Some unconventional advice for aspiring writers

by look i have opinions

“First: figure out who you are—at any given moment—and do what works for you. Don’t assume that what works for someone else will be the best approach for you. Don’t even assume that what worked for you a month ago will work for you today. Pay attention to your own identity, priorities, passions, and habits.

“Two: Don’t listen to people who make you feel bad about yourself or your work, because they can’t help you. Even if they’re making you feel bad because you’re more thin-skinned than is ideal, they still can’t help you. The first and lowest bar for any teacher or reader is that they not turn you off your own work but help you relocate why it excites you. No amount of craft can be learned if you just plain old hate your projects. I’ve said versions of that before and been accused of suggesting that people eschew criticism. I can only say, my students would laugh at that idea. I am plenty critical. But if I make people feel hopeless or confused or like giving up, I am not doing my job, and they should put their hands over their ears singing ‘lalalalalalalala.’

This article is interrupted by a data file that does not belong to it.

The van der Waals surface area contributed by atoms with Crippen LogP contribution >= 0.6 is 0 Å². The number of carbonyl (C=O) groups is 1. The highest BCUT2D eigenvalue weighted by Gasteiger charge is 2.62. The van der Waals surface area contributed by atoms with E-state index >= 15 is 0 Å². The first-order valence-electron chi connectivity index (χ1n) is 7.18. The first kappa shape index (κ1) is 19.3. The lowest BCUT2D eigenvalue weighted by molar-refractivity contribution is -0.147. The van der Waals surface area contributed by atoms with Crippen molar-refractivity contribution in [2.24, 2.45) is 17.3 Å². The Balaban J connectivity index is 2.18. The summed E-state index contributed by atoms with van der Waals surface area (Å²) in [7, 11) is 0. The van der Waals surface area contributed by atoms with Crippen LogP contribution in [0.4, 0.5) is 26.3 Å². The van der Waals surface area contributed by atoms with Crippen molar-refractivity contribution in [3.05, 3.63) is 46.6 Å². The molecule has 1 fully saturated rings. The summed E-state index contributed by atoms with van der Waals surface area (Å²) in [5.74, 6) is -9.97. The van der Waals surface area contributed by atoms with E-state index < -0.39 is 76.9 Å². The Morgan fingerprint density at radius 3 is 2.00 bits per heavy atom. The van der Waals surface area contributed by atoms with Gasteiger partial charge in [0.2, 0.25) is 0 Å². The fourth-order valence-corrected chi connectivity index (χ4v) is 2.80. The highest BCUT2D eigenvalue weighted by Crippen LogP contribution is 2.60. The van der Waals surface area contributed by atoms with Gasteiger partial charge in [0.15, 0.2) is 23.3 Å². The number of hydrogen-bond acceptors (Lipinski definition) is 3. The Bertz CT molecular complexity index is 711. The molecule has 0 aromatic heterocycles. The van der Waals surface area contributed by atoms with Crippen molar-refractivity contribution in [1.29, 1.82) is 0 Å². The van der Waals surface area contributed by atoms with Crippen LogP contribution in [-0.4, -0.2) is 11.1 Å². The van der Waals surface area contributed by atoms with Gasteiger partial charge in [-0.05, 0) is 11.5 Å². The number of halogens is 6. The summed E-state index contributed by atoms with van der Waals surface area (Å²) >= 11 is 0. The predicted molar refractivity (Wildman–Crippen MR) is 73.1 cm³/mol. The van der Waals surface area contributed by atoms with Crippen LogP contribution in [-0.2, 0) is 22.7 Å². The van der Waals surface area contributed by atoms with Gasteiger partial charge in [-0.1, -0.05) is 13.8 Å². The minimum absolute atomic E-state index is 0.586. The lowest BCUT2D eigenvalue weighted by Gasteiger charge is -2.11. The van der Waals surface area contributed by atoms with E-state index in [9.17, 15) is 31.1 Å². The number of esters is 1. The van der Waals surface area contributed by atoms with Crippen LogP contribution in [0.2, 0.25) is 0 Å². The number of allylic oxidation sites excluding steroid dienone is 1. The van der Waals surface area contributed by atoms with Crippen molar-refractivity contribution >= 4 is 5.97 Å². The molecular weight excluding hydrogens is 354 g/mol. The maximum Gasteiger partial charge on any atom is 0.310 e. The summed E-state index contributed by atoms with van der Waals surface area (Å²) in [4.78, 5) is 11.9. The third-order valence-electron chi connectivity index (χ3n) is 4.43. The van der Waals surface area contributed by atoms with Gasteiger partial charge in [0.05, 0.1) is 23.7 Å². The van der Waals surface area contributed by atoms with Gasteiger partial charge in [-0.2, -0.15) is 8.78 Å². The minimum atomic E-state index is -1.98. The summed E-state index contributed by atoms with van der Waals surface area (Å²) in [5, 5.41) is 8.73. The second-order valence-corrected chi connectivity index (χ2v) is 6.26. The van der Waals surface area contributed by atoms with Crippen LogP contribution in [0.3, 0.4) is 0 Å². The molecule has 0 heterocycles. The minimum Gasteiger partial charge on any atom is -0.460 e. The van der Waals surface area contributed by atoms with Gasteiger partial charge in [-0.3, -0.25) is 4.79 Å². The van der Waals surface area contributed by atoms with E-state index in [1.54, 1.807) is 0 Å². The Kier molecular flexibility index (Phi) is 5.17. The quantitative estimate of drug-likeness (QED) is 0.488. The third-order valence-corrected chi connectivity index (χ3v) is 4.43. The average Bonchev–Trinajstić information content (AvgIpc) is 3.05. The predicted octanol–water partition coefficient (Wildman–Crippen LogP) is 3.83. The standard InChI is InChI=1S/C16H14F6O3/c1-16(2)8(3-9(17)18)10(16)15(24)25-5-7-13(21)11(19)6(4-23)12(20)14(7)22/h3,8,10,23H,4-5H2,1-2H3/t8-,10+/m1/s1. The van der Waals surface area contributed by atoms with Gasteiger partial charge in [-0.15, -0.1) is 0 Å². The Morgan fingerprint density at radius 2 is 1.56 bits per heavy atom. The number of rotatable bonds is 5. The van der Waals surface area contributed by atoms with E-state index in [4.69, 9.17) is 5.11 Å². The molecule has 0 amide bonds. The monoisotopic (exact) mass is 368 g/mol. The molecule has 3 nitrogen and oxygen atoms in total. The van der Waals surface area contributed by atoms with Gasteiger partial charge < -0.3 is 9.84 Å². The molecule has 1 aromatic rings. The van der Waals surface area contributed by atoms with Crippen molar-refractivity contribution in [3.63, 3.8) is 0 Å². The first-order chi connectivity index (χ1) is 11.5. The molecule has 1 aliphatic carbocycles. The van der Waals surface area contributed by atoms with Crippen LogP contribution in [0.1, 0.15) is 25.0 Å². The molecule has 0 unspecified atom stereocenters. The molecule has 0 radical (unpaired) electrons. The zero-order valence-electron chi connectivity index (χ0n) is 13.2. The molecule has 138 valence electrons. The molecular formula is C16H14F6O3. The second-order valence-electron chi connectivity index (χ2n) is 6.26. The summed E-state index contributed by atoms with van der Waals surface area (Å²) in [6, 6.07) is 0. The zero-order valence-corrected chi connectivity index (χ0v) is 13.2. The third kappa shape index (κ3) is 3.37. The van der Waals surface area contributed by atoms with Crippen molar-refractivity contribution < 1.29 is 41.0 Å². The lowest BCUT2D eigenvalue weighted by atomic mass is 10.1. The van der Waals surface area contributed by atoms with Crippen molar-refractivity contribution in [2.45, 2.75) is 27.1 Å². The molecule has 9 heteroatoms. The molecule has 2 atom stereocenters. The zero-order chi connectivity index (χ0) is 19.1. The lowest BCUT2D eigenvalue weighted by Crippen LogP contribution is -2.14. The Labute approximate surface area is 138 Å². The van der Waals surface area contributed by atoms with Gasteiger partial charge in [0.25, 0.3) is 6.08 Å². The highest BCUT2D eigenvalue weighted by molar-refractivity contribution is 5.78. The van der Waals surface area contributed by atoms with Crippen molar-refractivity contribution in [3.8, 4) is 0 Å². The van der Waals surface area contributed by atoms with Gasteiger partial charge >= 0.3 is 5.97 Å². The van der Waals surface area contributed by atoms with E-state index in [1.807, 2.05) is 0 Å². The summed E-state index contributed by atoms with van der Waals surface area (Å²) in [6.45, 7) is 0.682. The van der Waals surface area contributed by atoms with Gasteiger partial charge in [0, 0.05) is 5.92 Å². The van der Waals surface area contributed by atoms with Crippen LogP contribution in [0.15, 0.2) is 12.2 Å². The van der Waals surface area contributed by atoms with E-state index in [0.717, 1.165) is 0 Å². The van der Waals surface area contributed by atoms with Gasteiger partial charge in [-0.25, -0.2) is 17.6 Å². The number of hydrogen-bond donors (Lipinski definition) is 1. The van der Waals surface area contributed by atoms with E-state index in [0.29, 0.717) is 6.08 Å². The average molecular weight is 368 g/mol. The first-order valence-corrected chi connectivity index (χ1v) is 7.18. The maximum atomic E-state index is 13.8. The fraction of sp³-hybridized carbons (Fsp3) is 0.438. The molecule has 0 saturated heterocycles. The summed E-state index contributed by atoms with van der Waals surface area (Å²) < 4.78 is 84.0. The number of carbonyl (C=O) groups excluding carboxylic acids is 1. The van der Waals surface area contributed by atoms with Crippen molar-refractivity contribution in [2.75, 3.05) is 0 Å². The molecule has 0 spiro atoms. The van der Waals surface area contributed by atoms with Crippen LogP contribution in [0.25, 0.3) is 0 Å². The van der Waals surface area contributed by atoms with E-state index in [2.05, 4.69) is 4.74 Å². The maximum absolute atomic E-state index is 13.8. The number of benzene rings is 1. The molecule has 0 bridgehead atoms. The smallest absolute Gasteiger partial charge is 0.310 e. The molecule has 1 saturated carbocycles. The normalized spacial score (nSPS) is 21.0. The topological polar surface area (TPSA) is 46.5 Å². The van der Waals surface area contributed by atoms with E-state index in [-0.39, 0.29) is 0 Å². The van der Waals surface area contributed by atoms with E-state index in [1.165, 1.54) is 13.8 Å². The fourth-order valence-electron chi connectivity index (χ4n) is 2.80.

“And third: When you feel unable to write, instead of trying some behavioral approach, like forcing yourself to write every day, consider instead trying to figure out who in your past has tried to silence you, and what liberation there might be in telling them to go fuck themselves—which is what the act of writing is. I don’t know a single writer who didn’t feel significantly silenced in their youth, and it’s that early silencing, I’m convinced, that shuts some of us down. Most of us don’t fail to write because we have bad habits. We fail to write because we aren’t sure that we are entitled to. Figuring out if that’s true of you can be a big step. And then getting angry is the next healthy step…. Then write something down.”

—Robin Black (x)